With an additional year of experience in the XFINITY Series, Custer has grown to be more consistent, though like Sadler, not yet winning in 2018. Meanwhile, the No. 00 car has led 240 laps and has the best average start of full-time competitors at 6.2 with a series-high five pole awards.
After not having a top-10 finish at either of the first two races (Daytona and Atlanta Motor Speedway), Custer has placed inside the top 10 in 21 of the last 24 races with a worst finish of 29th at Indianapolis Motor Speedway. He also wrecked out of the July Daytona event, finishing 25th.
Custer has the speed to make it to Homestead, but a victory would put him in that upper echelon of drivers that have a shot at the title.
Tyler Reddick kicked off the season in grand fashion by winning at Daytona, by .0004 seconds over Sadler. Since then, it’s been an up-and-down year.
The No. 9 car has had speed all year, but, more so than Bell, has been extremely inconsistent, seeming to find trouble weekly.
Sure, Reddick enters the playoffs with 14 top 10s, but he also has nine finishes outside the top 20 with five DNFs. He did, however, build some type of momentum as the regular season wound down, picking up back-to-back top fives at Darlington Raceway and Indy, one of which was using restrictor plates — apparently a package he’s good at racing.
Out of the three JR Motorsports to make the playoffs, Reddick is the least likely to make it to Homestead. But should he, be on the lookout, as he won the pole there last year.
Want to talk about a Cinderella story? Ross Chastain is your driver.
For 24 of the 26 races in the regular season, Chastain raced in the No. 4 of JD Motorsports — a severely underfunded ride. Meanwhile, the watermelon farmer recorded six top 10s with the team, before Chip Ganassi recognized his talent, giving him a ride for three races in the No. 42 car, which had won four races this season.
At Darlington, Chastain’s first shot in the No. 42, he led a race-high 90 laps before having a late-race incident with Kevin Harvick for the lead. Chastain got another try in Sin City, where he led 180 of 200 circuits en route to his first NASCAR victory.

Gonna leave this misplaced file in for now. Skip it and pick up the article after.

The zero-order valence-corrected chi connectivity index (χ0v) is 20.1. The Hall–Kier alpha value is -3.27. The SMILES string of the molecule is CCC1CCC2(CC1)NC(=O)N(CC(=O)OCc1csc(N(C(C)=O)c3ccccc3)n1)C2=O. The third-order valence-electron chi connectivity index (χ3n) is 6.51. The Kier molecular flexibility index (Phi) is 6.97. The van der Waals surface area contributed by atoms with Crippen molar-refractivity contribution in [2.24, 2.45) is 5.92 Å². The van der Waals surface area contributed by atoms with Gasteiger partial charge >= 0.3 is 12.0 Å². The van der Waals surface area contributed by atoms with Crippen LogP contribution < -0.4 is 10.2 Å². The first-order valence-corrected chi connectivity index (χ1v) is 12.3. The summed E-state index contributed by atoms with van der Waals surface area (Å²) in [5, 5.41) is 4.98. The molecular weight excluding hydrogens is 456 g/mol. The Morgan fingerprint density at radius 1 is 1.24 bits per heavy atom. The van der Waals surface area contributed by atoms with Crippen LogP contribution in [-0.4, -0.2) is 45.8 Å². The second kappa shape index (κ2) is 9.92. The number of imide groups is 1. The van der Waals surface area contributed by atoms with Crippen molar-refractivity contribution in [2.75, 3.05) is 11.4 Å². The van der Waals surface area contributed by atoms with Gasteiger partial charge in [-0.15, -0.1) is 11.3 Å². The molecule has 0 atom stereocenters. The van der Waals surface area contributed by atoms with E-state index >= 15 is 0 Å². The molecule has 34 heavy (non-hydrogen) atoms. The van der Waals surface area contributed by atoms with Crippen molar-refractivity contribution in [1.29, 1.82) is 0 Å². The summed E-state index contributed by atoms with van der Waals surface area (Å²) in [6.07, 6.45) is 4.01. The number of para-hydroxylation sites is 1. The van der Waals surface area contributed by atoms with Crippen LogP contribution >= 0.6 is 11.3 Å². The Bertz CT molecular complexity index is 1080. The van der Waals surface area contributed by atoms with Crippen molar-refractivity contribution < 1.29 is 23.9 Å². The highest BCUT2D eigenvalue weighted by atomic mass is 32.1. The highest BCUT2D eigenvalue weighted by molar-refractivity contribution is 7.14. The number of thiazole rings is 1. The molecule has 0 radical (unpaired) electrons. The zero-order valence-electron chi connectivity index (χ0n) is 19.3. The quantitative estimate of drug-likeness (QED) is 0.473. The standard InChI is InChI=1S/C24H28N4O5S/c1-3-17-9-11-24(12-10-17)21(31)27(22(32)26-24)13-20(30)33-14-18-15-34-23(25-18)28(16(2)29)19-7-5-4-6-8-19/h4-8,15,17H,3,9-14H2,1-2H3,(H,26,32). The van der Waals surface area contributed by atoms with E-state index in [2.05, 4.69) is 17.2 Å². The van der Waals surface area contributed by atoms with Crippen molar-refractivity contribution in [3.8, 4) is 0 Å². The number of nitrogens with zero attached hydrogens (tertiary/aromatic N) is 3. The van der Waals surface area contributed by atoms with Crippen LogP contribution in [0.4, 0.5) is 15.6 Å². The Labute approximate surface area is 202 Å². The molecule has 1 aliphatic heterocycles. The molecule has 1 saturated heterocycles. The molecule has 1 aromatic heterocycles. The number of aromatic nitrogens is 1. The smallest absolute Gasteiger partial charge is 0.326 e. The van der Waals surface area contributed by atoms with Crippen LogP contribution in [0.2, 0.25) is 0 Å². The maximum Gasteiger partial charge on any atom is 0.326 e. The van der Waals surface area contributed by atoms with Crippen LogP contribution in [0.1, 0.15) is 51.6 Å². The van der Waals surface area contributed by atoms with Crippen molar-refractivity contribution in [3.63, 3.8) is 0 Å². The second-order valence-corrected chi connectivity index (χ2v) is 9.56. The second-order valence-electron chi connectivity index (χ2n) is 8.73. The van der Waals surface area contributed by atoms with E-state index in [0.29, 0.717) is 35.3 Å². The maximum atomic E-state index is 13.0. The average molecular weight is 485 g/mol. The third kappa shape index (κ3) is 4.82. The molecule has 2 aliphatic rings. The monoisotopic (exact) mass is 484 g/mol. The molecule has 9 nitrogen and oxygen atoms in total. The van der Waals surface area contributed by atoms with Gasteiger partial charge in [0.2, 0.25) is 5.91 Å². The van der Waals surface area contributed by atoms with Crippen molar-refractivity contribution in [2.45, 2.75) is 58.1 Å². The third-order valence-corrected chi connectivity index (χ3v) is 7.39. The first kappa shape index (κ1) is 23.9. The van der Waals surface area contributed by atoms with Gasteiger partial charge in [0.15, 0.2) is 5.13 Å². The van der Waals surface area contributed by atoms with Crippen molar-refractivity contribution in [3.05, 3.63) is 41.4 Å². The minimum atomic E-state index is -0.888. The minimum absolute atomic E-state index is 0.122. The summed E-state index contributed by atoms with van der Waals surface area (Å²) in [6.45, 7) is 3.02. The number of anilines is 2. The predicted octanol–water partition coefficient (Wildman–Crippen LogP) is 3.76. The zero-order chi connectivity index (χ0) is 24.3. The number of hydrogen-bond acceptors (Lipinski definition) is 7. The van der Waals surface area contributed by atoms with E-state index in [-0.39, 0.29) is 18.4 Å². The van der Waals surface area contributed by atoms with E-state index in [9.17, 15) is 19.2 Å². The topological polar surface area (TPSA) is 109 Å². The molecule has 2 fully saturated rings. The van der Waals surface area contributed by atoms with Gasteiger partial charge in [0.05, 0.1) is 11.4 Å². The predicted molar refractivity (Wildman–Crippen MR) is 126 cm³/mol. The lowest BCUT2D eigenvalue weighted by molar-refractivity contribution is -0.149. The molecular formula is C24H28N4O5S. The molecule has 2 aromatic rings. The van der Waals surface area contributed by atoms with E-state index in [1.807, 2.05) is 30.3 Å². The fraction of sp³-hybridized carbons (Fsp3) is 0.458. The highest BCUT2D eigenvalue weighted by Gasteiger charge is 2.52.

Chastain will be in the No. 42 for what’s scheduled to be the final time this weekend at Richmond. If so, he will run the final six races of 2018 in the No. 4 car, by far the most underfunded car of the 12 playoff drivers. Richmond might be a must-win, and it is what he believes is his worst track on the circuit.
For the past two seasons, Daniel Hemric has been the definition of consistent, pointing his way to Homestead last year — his rookie season in XFINITY. With more experience, the No. 21 team has been in contention for more victories in 2018, though coming up on the short end of the stick on multiple occasions.
The weight of the world is on Hemric’s shoulders, as he has been so close, yet so far from picking up his first NASCAR win. This year has been a step in the right direction.
Compared to his rookie season in the series, Richard Childress Racing has shown more speed. Austin Dillon took the No. 3 to Victory Lane at Michigan, but the No. 21 car typically out-performs the No. 3, oftentimes when the latter has Cup drivers in the seat.
Hemric made it to Homestead last year and had a real shot at the championship until a second stage mechanical failure. The second-year driver has nearly tripled his laps led from last season and already has the same amount of top 10s with seven races to go.
2018 has been a rebuilding year for Brandon Jones, getting his confidence back after a dismal 2017 with RCR.
Jones has 12 top-10 finishes through the opening 26 races, equaling his 2016 amount. Last year, he had just three such finishes.
At Bristol Motor Speedway in mid-April, Jones proved he can lead laps and be a front-runner despite finishing sixth. The No. 19 car paced the field for a race-high 106 laps, en route to a pair of stage wins throughout the year.
Like Hemric, Jones is still looking for that first XFINITY victory, but he’s hands-down in the best equipment, as Joe Gibbs Racing has dominated the series for over a decade. The No. 19 car could be a sleeper in the playoffs.
Spending his rookie campaign in that same No. 19 car, Matt Tifft moved over to RCR this season, basically swapping positions with Jones.